Depending on the state of your own family network, the relationship between the trio of grown siblings at the center of “The Adults” may strike you as intensely, skin-crawlingly familiar or quite desolately alien. Either way, Dustin Guy Defa’s determinedly quiet family-reunion drama seeks to be discomfiting, gradually giving the viewer that hollow, lurching, pit-of-the-stomach feeling that either precedes a dreaded encounter or follows a disappointing one. That might not sounds like a good thing, but in the context of this small, expansively sad film, it is one: From that queasiness comes bristly tension, tautening and deepening what otherwise seems a low-key, low-stakes character study, and eventually a sweet, conciliatory sliver of hope too.
Defa’s previous feature, 2017’s meandering, windblown New York City mosaic “Person to Person,” was already a tiny microbudget enterprise, so it wouldn’t quite be accurate to describe “The Adults,” with its more contained ensemble and thematic thrust, as a smaller film still. But it is a tighter one, with a short, slightly elastic, day-by-day framework that sharpens the behind-the-beat hesitations and anxious, by-design lulls of Defa’s writing. He remains an acquired taste. For every person who was charmed by “Person to Person’s” shuffling intimacy, there was at least one other who found it too precious by half. That will likely apply to “The Adults” too, which makes no apology for the shared, outgrown precociousness of several characters here. You don’t have to like people to see some truth in them. Defa, it seems, happily accepts that trade-off.
As in “Person to Person,” Michael Cera’s signature diffident awkwardness as a performer is key to Defa’s uneasy tone, though some things have subtly changed. Now in his mid-thirties, Cera hasn’t been seen in the movies — not counting some voice work — in five years, and there’s now the barest hint of wear and tear in his soft, boyish demeanor. “The Adults,” its title dripping with irony, shrewdly casts a performer who once seemed eternally adolescent as a notional grown-up who hasn’t yet found his feet, his youthful vacillation just beginning to calcify into a permanent adult vagueness.
The screenplay is pointedly short on details about his character, Eric, as he arrives from Portland for a few days’ stay in his grayly autumnal East Coast hometown. But the blanks become telling. We know nothing of Eric’s job, though his lax approach to scheduling leads us to assume he’s either self-employed or unemployed, nor of his social network back home, though we gradually surmise it’s not up to much. (Nobody, it seems, is ever trying to reach him.) He’s fond of telling people his travel plans are flexible due to his VIP status with the airline, which doesn’t create the high-rolling impression he hopes for; he checks into a boxy business hotel, though his family home, with its surfeit of empty rooms, is nearby.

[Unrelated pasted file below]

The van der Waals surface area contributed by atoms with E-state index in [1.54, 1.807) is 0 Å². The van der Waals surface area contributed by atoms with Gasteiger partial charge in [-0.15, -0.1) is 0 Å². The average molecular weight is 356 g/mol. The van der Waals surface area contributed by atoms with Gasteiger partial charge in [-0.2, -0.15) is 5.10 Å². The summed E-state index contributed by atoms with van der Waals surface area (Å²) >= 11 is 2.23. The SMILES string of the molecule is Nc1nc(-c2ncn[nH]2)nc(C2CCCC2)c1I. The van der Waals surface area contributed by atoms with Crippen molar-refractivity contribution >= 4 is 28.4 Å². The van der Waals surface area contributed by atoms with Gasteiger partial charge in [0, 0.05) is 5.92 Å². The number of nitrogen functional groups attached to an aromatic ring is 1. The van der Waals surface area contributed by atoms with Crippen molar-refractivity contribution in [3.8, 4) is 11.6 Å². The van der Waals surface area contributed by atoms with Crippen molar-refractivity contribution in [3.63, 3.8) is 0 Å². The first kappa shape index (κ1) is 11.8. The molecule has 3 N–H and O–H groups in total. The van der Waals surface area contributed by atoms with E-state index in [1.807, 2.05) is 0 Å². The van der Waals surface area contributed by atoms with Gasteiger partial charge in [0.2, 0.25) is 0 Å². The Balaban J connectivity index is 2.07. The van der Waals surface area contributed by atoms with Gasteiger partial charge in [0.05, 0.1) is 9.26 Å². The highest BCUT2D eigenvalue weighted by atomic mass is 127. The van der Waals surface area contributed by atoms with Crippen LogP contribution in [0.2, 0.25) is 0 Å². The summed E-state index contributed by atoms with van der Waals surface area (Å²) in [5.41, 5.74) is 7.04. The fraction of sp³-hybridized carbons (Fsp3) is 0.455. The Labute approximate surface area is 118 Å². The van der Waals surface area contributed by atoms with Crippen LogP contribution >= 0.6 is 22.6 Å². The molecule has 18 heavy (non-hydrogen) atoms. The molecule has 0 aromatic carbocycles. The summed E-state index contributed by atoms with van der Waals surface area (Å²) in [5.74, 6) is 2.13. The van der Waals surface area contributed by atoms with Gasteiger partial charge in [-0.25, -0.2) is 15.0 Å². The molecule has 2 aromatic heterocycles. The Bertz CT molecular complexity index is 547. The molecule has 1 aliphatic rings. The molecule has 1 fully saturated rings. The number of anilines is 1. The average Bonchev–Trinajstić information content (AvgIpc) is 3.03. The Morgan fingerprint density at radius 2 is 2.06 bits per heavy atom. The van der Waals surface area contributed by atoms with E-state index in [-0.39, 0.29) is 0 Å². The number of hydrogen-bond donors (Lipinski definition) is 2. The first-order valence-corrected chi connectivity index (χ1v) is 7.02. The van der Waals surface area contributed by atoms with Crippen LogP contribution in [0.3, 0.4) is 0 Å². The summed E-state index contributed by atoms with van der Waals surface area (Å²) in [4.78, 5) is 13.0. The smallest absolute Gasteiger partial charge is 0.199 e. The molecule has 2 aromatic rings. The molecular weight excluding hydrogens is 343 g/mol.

His parents, it emerges, have been dead several years; the house is now owned and occupied by his older sister Rachel (a superb Hannah Gross), a caustic radio producer whose jaundiced worldview emerges as wry sarcasm with her friends, only to turn overtly hostile in her brother’s presence. Jokes and routines that once bonded them as children now only amplify the echoing space between them as they dutifully hang out after three years apart — there’s no mention of the global pandemic, but the rusting effects of social distancing are perhaps one factor at play here. Eric is equally reluctant to spend quality time with his former best friend, now boasting a newborn baby he’s in no hurry to meet; avoiding both friends and family, he instead sets up a poker game with vague acquaintances indifferent to his presence in town.
Strenuously playing peacemaker between Eric and Rachel, meanwhile, is their younger sister Maggie (Sophia Lillis, at once sprightly and nervy). A fey college dropout, she masks her dismay at her brother’s scant displays of affection by insistently resurrecting the siblings’ former modes and codes of communication: roleplay with hyper-affected voices, teasing mind games, a veritable revue of made-up songs and accompanying dances. Her older siblings glumly play along, forging the conspiratorial intimacy they can barely remember feeling, though occasionally, in irregular flashes, some semblance of closeness and complicity comes to them, as if via sense memory.
“The Adults” is most moving in its understanding of the trivial quips, asides and slight, splintered anecdotes that are sometimes all that remains between adult relatives who once shared richer connective tissue. In one lovely scene, complete with aptly ungainly, Godard-referencing choreography, a forgotten Men at Work hit from the 1980s is what it finally takes to get this discordant trio momentarily back in sync — a hand-me-down, one presumes, from their parents’ music collection, meaningless outside the walls of the home they once shared. Elsewhere, Gross’ sharp, flinty resistance and Lillis’ easily-bruised, eager-to-please adaptability work as opposite foils to Cera’s undemonstrative, man-in-the-middle stiffness: They’re nothing alike, but you can squint and make out the family positions they once held.
With its flatly prosaic visual language and preponderance of brittle, tentative silences, “The Adults” gives viewers ample room to imagine what brought these once eccentrically connected siblings to this unhappy point — be it some specifically loaded source of trauma or just everyday personal drift. There’s some dead air in the filmmaking here, though it doesn’t feel overly generous to match that to the characters’ own stifled sense of internal stasis, an extended wait for a life cue that may never come. It’s something they don’t quite realize (or are too stubborn to admit) they still have in common.